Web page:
Sabatos Crystal Ball


Bill Clinton and Mike Huckabee

Rhodes Cook, Senior Columnist January 3rd, 2008


It may not be that unusual for a large state to produce a pair of major presidential candidates within a generation, but for a small town to do so is astounding. That is the case with Hope, Arkansas, which is the birthplace of two modern-day White House aspirants–Bill Clinton and Mike Huckabee.

Clinton, of course, was elected president in the 1990s. Huckabee has the same goal this year, with the Iowa caucuses today (Jan. 3) a critical opening test.

Hope would appear an unlikely place to launch two presidential candidates. It lies quietly along Interstate 30 between Little Rock and Texarkana, has a population of barely 10,000, and merits nary a mention in the American Automobile Association (AAA) guidebook of places to visit in Arkansas.

Probably Hope’s most memorable feature is its old train depot, featured prominently in a 1992 Bill Clinton campaign video. And if one listens to Clinton and Huckabee, each was born on the wrong side of the tracks.

Yet both were able to transcend their modest beginnings, climb the political ladder, and prepare for the national stage by showing themselves to be formidable vote-getters in Arkansas.

To be sure, there are some clear differences between Hope’s most prominent natives. Clinton is a Democrat; Huckabee a Republican in a state where it is still an uphill fight for GOP candidates. Clinton is an Ivy League graduate and Rhodes Scholar; Huckabee has a bachelor’s degree from a small Baptist college in Arkansas. Clinton launched his first political campaign from the faculty of the University of Arkansas Law School. Huckabee initially went into the ministry, rising to the presidency of the Arkansas Southern Baptist Convention.

But in many respects, they are cut from the same cloth. Both are born politicians–gifted orators with a bent for story-telling and music. Clinton famously likes to riff on the saxophone; Huckabee on the bass guitar.

In spite of their political success, neither has been invincible. Each took on a popular incumbent in his first bid for office, and lost–Clinton, to veteran Republican Rep. John Paul Hammerschmidt in 1974; Huckabee to Democratic Sen. Dale Bumpers in 1992. But both quickly followed their losing debut with a successful run for a lower state office–Clinton for attorney general, Huckabee for lieutenant governor–that served as a springboard for each to the Arkansas governorship.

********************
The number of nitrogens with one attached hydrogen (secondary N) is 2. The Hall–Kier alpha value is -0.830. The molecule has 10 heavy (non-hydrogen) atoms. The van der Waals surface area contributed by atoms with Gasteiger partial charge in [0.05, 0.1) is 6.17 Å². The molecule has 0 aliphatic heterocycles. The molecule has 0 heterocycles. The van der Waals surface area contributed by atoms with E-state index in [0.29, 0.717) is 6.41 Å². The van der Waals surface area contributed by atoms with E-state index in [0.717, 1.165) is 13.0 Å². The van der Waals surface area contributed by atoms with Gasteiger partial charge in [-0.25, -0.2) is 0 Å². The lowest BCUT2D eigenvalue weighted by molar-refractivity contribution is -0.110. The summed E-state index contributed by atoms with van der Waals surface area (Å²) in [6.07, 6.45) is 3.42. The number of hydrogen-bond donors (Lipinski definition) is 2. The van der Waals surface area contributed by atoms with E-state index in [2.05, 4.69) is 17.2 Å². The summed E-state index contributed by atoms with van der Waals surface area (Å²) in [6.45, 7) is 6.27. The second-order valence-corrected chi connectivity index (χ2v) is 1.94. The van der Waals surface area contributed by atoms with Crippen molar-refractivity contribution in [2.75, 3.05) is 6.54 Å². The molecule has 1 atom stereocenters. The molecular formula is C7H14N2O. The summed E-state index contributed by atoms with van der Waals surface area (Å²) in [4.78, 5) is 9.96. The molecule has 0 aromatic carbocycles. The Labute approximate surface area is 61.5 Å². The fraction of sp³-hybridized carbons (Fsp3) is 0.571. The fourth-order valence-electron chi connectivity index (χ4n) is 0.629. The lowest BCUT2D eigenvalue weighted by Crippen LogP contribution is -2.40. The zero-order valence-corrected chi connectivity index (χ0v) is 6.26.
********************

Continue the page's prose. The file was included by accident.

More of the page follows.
Figure 1. Bill and Huck: Climbing Arkansas’ Political Ladder

Bill Clinton and Mike Huckabee are not only the most famous natives of Hope, Arkansas, but they have made similar climbs up the state’s political ladder. Each lost their first bid for public office and each served multiple terms as governor before making their first run for president. An asterisk (*) indicates a special election; a pound sign (#) denotes Huckabee’s present age. (He was born on Aug. 24, 1955, almost nine years after Bill Clinton.)

Election Age Office Sought Result Election Age Office Sought Result
1974 28 U.S. House Lost 1992 37 U.S. Senator Lost
1976 30 AR Attorney General Won 1993* 38 AR Lt. Governor Won
1978 32 AR Governor Won 1998 43 AR Governor Won
1980 34 AR Governor Lost 2002 47 AR Governor Won
1982 36 AR Governor Won 2008 52# President ?
1984 38 AR Governor Won
1986 40 AR Governor Won
1990 44 AR Governor Won
1992 46 President Won
1996 50 President Won

Source: CQ’s Politics in America (CQ Press).

Both have had their share of ethics questions. Clinton’s have ranged from womanizing to problematic land deals; Huckabee’s have taken the form of controversy in the commutation of prison sentences and the repeated acceptance of lavish gifts from supporters.

Both men are part of a potent political couple, married to strong-willed women who have nurtured political ambitions of their own. Hillary Clinton’s are already on their way to being realized, as she holds a Senate seat from New York and is in the midst of a presidential campaign in which she is the Democratic front-runner. On the other hand, Janet Huckabee’s most visible bid for elective office ended with a thud, as she lost a race for Arkansas secretary of state in 2002.

That race came in the same year that her husband was running for governor, and the dual Huckabee campaigns were seen as a drag on his own bid for reelection. He won, but his 53 percent share of the vote was 7 percentage points lower than his previous gubernatorial victory in 1998.